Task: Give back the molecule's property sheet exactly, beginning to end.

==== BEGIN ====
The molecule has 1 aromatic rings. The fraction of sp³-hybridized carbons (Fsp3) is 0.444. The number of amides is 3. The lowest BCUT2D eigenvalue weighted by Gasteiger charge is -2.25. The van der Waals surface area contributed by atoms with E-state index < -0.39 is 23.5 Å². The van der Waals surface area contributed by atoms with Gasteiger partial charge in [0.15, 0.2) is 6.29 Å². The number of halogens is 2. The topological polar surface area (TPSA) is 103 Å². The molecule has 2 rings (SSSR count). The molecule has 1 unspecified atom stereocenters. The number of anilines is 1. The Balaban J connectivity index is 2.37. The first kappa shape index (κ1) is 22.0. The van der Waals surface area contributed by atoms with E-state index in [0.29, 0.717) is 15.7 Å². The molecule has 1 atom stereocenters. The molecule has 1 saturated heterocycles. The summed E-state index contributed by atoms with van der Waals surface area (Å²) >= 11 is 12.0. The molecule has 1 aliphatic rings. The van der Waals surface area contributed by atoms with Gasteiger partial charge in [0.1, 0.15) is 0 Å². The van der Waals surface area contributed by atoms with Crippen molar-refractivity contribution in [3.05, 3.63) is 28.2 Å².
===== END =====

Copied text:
The molecule has 1 aromatic rings. The fraction of sp³-hybridized carbons (Fsp3) is 0.444. The number of amides is 3. The lowest BCUT2D eigenvalue weighted by Gasteiger charge is -2.25. The van der Waals surface area contributed by atoms with E-state index < -0.39 is 23.5 Å². The van der Waals surface area contributed by atoms with Gasteiger partial charge in [0.15, 0.2) is 6.29 Å². The number of halogens is 2. The topological polar surface area (TPSA) is 103 Å². The molecule has 2 rings (SSSR count). The molecule has 1 unspecified atom stereocenters. The number of anilines is 1. The Balaban J connectivity index is 2.37. The first kappa shape index (κ1) is 22.0. The van der Waals surface area contributed by atoms with E-state index in [0.29, 0.717) is 15.7 Å². The molecule has 1 atom stereocenters. The molecule has 1 saturated heterocycles. The summed E-state index contributed by atoms with van der Waals surface area (Å²) >= 11 is 12.0. The molecule has 1 aliphatic rings. The van der Waals surface area contributed by atoms with Gasteiger partial charge in [0.1, 0.15) is 0 Å². The van der Waals surface area contributed by atoms with Crippen molar-refractivity contribution in [3.05, 3.63) is 28.2 Å².